Self-compassion may also look like setting boundaries or asking for support from loved ones. Let people know this day makes you feel low. Say no to invitations you’ll regret agreeing to later.

#4: Journal to Honor and Remember

Maybe you’re feeling grief on Father’s Day because you had an amazing father who passed, and you miss him.

Journal through the grief. Write about your favorite memories. Gather friends and family and share stories to honor them.

Remember to download the guide for a list of all of these celebratory ideas and the exercises mentioned earlier.

I’ll end with this thought: if Father’s Day is difficult for you because you have a father wound, you can heal it.

You do not need a father or father figure to be present or involved to heal from it, either.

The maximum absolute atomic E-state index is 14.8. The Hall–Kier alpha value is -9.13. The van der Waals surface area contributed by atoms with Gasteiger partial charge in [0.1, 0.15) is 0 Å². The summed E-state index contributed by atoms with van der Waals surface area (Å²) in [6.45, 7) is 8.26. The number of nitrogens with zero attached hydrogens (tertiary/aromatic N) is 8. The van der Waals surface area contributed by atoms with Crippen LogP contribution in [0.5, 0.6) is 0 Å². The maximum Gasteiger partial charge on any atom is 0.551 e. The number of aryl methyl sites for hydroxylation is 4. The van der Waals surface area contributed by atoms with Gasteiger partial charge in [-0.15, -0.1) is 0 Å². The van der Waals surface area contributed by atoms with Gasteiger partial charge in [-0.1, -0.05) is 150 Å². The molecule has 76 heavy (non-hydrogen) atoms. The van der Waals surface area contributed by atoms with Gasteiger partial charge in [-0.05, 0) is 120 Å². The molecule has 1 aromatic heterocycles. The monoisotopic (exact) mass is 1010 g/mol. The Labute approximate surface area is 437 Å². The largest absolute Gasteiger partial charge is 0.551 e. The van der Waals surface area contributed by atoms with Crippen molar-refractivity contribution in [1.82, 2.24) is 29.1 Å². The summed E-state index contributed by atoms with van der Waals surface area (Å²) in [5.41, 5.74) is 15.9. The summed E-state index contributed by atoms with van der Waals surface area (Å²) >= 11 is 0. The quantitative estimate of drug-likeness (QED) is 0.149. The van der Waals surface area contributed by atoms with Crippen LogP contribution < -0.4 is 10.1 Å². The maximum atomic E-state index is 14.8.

Want to learn more? Check out my Father Wound course, because in my experience, healing a father wound is one of the most profoundly liberating things you can do.

Father wounds crush our self-esteem and mess with our deeply held sense of self. I would be honored to guide you through the process of healing. ❤️

I hope some of these ideas resonate with you. Let me know which ones you might do in the comments or on Instagram (@terricole), and feel free to share how you spend Father’s Day if it’s painful for you.

I hope you have the most amazing week and as always, take care of you.

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    1. This would likely reinjure any old wounds and represent some kind of reenactment for you. Meaning, the father of your children might be bringing out an injured child within you that will represent any times your biological father was not present or caused you emotional harm. This is called transference, and I talk more about it here: https://www.terricole.com/understanding-transference/